Skills and techniques


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Skills and techniques

  1. 1. Standard Grade Physical Education Skills and Techniques
  2. 2. What is a skill? <ul><li>Skill is being able to do something well. </li></ul><ul><li>To become skilful will usually take time. </li></ul><ul><li>Time has to be spent on practising skills . </li></ul><ul><li>Is it true that practice makes perfect? </li></ul><ul><li>Usually not because good practice gives you more chance of improving. There is no point in doing the wrong practices or practising the wrong way. </li></ul>
  3. 3. What is a skill? <ul><li>Which skills must I learn and in what order? </li></ul><ul><li>Firstly learn the basic skills as these allow you to get started. As you progress you will learn more difficult or complex skills. Here is an example of an activity and the basic skills of that activity :- </li></ul><ul><li>Activity - Hockey </li></ul><ul><li>Basic skills - passing, stopping and shooting </li></ul>
  4. 4. What is a technique? <ul><li>A technique is a way in which a skill is performed. </li></ul><ul><li>It is the style of the performance. </li></ul><ul><li>Eg Skill High jump </li></ul><ul><li> Technique 1 Fosbury flop </li></ul><ul><li> Technique 2 Straddle </li></ul>
  5. 5. What is a technique cont <ul><li>Skill Shooting </li></ul><ul><li>Technique 1 Lay up Technique 2 Set shot </li></ul><ul><li>Technique 3 Jump shot </li></ul><ul><li>Skill Passing </li></ul><ul><li>Technique 1 Chest pass </li></ul><ul><li>Technique 2 Shoulder pass </li></ul><ul><li> </li></ul>
  6. 6. Activity Basketball passing shooting Skill Skill chest javelin bounce Lay up Set shot Jump shot Technique Technique
  7. 7. Describing skills and techniques <ul><li>When describing a skill or technique, it is easier to break the sequence of movement down into smaller parts. </li></ul><ul><li>These smaller parts are known as </li></ul><ul><li>Preparation </li></ul><ul><li>Action </li></ul><ul><li>Recovery </li></ul>
  8. 8. Describing skills and techniques Badminton - overhead clear Prep - stand side onto the net, left foot forward. Weight on back foot. Non racket hand pointing at the shuttle. Action - transfer weight forward onto front foot and throw the racket towards the shuttle hitting it at its highest point above your head. Recovery - racket continues forward and player faces the net ready for the next shot. Volleyball - volley pass Prep - move to get underneath the ball, hands up above your head with thumbs pointing back towards your eyes. Action - push from your feet, straightening your legs as contact is made with the ball, push the ball high towards the target. Recovery - adopt a ready position in order to be prepared to play the next shot. Netball - chest pass Prep - both hands on the ball in a ‘w’ shape, elbows close to the body, weight on both feet evenly balanced Action - as you step forward and transfer your weight, push the ball straight towards the target player Recovery - bring back foot through to join front foot in preparation for next move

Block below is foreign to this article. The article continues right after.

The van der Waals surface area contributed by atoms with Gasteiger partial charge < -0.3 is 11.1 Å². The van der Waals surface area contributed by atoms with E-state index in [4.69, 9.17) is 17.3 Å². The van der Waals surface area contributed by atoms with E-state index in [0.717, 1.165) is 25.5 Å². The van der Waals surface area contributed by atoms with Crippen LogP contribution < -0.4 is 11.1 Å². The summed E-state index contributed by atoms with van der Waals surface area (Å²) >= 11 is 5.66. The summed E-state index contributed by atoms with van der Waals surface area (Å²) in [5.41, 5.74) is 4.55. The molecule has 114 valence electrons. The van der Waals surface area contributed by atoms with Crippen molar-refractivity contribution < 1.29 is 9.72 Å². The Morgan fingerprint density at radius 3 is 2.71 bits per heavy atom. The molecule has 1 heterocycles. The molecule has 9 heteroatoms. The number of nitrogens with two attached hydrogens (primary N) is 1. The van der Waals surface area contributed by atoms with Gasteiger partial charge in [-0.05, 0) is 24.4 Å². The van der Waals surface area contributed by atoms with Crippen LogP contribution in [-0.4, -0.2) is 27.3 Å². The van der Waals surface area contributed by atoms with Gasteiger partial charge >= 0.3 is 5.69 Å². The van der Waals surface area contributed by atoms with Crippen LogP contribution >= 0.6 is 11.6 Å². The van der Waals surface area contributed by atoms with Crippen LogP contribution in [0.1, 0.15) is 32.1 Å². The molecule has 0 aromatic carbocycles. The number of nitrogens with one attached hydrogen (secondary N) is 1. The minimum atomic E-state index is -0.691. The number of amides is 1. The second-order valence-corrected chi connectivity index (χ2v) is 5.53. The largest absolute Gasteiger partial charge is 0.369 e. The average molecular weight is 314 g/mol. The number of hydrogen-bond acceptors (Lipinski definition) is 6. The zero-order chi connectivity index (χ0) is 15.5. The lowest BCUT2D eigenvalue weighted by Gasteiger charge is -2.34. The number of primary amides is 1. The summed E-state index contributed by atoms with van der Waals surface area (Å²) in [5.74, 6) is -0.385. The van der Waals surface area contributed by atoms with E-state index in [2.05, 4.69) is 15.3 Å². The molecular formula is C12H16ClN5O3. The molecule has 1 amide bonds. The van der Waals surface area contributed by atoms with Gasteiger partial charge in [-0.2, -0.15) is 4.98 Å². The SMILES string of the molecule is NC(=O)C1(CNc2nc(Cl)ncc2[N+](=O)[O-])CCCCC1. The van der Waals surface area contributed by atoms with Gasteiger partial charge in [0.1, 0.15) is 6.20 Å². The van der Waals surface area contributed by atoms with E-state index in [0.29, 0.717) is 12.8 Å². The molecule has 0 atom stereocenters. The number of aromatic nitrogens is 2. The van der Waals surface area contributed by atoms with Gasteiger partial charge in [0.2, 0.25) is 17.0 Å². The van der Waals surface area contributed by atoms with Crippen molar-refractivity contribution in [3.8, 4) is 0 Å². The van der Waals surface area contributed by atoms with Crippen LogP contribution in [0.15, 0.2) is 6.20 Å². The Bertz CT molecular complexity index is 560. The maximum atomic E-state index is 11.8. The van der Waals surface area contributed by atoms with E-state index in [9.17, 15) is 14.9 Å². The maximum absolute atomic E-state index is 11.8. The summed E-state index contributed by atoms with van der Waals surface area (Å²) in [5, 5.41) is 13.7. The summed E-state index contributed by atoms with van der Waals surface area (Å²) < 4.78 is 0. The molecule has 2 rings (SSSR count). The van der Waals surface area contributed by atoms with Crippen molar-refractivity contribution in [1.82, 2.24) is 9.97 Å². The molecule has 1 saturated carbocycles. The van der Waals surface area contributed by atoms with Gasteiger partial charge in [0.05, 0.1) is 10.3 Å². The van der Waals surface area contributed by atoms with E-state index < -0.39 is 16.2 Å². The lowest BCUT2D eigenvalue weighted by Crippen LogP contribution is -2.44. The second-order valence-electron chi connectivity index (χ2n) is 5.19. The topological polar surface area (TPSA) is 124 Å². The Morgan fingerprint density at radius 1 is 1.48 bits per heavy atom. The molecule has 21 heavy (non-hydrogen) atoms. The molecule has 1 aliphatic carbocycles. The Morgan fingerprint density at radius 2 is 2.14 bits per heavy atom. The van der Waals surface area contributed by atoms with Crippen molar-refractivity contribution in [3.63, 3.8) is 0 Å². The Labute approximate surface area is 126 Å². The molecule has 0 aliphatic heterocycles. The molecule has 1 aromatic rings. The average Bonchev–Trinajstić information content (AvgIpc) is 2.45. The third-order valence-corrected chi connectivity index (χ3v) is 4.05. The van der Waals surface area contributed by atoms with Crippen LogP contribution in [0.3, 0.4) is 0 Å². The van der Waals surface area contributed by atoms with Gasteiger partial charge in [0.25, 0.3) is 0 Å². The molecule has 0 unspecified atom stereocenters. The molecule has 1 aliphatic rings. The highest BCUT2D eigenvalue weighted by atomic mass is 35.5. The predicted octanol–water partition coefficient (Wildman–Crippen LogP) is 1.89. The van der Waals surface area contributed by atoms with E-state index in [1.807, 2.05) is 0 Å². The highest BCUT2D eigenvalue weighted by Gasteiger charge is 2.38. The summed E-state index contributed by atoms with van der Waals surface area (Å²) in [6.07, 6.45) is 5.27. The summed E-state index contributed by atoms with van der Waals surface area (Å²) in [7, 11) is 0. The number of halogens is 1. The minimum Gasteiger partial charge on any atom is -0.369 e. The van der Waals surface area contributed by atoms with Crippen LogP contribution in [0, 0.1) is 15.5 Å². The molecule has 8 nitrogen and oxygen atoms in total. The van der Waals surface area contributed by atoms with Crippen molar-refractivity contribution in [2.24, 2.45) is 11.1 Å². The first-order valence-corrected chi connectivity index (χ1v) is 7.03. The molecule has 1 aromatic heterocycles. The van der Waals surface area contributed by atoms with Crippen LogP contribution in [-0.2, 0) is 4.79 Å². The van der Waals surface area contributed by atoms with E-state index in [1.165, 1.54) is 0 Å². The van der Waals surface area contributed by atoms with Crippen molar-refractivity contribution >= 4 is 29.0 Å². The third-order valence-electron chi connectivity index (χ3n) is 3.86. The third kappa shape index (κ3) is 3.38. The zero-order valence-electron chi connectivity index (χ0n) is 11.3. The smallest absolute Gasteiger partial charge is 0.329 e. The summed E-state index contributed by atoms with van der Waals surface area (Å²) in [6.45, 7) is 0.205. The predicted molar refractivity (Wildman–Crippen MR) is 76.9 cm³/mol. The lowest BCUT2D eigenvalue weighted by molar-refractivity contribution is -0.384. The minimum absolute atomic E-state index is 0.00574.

9. 9. Sequence of movements Many skills need a sequence of movements to take place under control. The movements should flow one after the other with rhythm . Getting the timing of these movements right needs co-ordination.
  10. 10. Sequence of movements cont. For example:- sequence of movements means two or more actions linked together, one after the other under control means you are in charge of your actions and you are not out of control flow means moves are linked together smoothly rhythm means a regular pattern of actions
  11. 11. Sequence of movements cont. Co-ordination is the ability of your brain and muscles to work together. Your brain uses your senses then decides what should be done. Poor co-ordination means that your movements may be out of control and the movements will not flow. A fosbury flop (high jump technique) is made up of a sequence of movements that are linked together. At the preparation stage muscle tension keeps the body upright. Good co-ordination of the muscles allows the movements to flow one after the other. The sequence of the run changes on the last stride as the performer drives up and over the bar (action stage) to land on the mats (recovery stage).